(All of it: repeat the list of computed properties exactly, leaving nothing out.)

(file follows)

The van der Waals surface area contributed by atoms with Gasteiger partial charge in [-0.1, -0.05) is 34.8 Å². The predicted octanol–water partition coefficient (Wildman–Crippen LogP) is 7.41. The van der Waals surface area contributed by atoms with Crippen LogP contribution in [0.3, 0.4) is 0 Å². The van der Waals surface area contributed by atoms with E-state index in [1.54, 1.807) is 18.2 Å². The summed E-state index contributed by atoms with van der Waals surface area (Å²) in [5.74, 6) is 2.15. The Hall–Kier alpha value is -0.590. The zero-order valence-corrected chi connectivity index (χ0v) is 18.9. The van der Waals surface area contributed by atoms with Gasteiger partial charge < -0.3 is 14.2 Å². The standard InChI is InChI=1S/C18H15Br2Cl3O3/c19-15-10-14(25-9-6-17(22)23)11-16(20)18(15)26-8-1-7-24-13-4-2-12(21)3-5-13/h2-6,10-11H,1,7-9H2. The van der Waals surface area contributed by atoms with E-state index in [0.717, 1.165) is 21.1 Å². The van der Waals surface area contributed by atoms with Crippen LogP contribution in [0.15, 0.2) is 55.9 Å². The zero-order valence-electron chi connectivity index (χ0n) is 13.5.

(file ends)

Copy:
The van der Waals surface area contributed by atoms with Gasteiger partial charge in [-0.1, -0.05) is 34.8 Å². The predicted octanol–water partition coefficient (Wildman–Crippen LogP) is 7.41. The van der Waals surface area contributed by atoms with Crippen LogP contribution in [0.3, 0.4) is 0 Å². The van der Waals surface area contributed by atoms with E-state index in [1.54, 1.807) is 18.2 Å². The summed E-state index contributed by atoms with van der Waals surface area (Å²) in [5.74, 6) is 2.15. The Hall–Kier alpha value is -0.590. The zero-order valence-corrected chi connectivity index (χ0v) is 18.9. The van der Waals surface area contributed by atoms with Gasteiger partial charge < -0.3 is 14.2 Å². The standard InChI is InChI=1S/C18H15Br2Cl3O3/c19-15-10-14(25-9-6-17(22)23)11-16(20)18(15)26-8-1-7-24-13-4-2-12(21)3-5-13/h2-6,10-11H,1,7-9H2. The van der Waals surface area contributed by atoms with E-state index in [0.717, 1.165) is 21.1 Å². The van der Waals surface area contributed by atoms with Crippen LogP contribution in [0.15, 0.2) is 55.9 Å². The zero-order valence-electron chi connectivity index (χ0n) is 13.5.